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Since thinking about—much less reading—your Living Trust is about as fun as thinking about and paying your taxes come April 15th, it should not be surprising that many of us leave our Living Trusts locked away for years at a time…along with our archived tax returns.

Despite what some would have you believe, most Trusts do not need to be updated every year. However, it is a good idea to review your own Trust every few years to be sure that it still meets your objectives. Once in a while, you should also consider speaking with your attorney about updates that are recommended.

Generally, the law governing Trusts is fairly stable. The most common reason to update your Trust is not a change in the law, but a change in your own personal situation. For example, a married couple with school-age children would probably ask an adult family member—often either spouse’s mom or dad—to serve as successor trustee (essentially an executor except for a Trust rather than a will). This makes sense. Obviously, minor children would not be in a position to ensure that their parents’ Trust assets would be managed appropriately.

Flash forward 15 years, and it may make sense to make a change. For one, the adult family member who was named as successor trustee 15 years ago (particularly a grandparent) may no longer be in a position to serve as successor trustee. And, the children themselves may now be responsible adults who can be trusted to act responsibly on their parents’ behalf. Or, the plan of distribution in the Trust may no longer make sense due to a death, divorce, or similar life event.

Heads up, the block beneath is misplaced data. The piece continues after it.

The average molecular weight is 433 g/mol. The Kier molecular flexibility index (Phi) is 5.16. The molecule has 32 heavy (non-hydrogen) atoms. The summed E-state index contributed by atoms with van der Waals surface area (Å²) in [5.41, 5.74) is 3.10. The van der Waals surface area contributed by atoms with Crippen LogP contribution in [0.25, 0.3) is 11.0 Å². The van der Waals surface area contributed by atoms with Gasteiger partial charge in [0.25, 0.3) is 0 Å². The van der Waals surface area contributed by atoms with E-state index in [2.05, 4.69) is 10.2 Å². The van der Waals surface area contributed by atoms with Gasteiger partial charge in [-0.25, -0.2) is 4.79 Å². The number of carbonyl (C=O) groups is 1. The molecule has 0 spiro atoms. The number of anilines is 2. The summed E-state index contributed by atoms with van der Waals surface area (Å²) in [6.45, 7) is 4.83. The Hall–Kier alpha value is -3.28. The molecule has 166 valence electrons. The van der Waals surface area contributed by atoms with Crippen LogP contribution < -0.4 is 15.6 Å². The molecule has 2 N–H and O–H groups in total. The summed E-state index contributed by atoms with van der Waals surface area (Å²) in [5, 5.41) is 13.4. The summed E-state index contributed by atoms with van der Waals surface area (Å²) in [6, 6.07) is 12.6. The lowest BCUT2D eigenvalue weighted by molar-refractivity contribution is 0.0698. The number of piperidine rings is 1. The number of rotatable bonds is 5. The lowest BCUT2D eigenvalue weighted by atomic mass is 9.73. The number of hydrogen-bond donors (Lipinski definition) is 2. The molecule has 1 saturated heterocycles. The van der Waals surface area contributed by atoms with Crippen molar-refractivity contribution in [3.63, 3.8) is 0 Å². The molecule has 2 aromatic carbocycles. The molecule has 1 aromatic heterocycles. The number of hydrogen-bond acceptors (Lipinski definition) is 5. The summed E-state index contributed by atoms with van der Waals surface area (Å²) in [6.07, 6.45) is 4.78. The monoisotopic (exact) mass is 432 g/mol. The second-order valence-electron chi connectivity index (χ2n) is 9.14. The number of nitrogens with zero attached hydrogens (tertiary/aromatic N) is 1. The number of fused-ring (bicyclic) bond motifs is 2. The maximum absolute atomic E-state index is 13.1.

Less often, a change in the law can also leave an estate plan out of date. For example, as you probably know, Congress recently revised the federal

Death is for sure, maybe you can avoid death taxes!

Death is for sure, maybe you can avoid death taxes!

estate tax to allow each person to pass up to $5.4 million free of estate tax, adjusted for inflation going forward. A married couple will probably not need to be concerned about the federal estate tax unless Congress changes the law again or your joint estate approaches $11 million or more in value.

The updated estate tax law also removed rules that (for all practical purposes) required half of the estate to be locked up in a “Bypass Trust” after the first spouse died in order to minimize estate taxes. Many joint Trusts set up under the old rules (i.e., before 2013) include terms requiring a Bypass Trust. These terms typically require the surviving spouse to divide the assets of the estate, fund the Bypass Trust with the deceased spouse’s share, and have the Bypass Trust file its own annual tax returns. Also, the surviving spouse is restricted from spending the principal in the Bypass Trust except to cover defined needs.

To be sure, there can be good reasons for a Bypass Trust. For example, one spouse may be concerned that if he or she dies first, the survivor will remarry and leave both spouses’ shares to a new spouse. But if you are among those couples who prefer to take advantage of the more streamlined estate tax law, rather than deal with the bother, expense, and restrictions of a Bypass Trust, you may want to update your Trust to take advantage of the new rules.

This is just a basic overview and is not legal advice specific to your situation. If you would like to speak with Jonathan about your tax or business situation, please email him at jcw@eastbaybusinesslawyer.com or call him at 925-217-3255.

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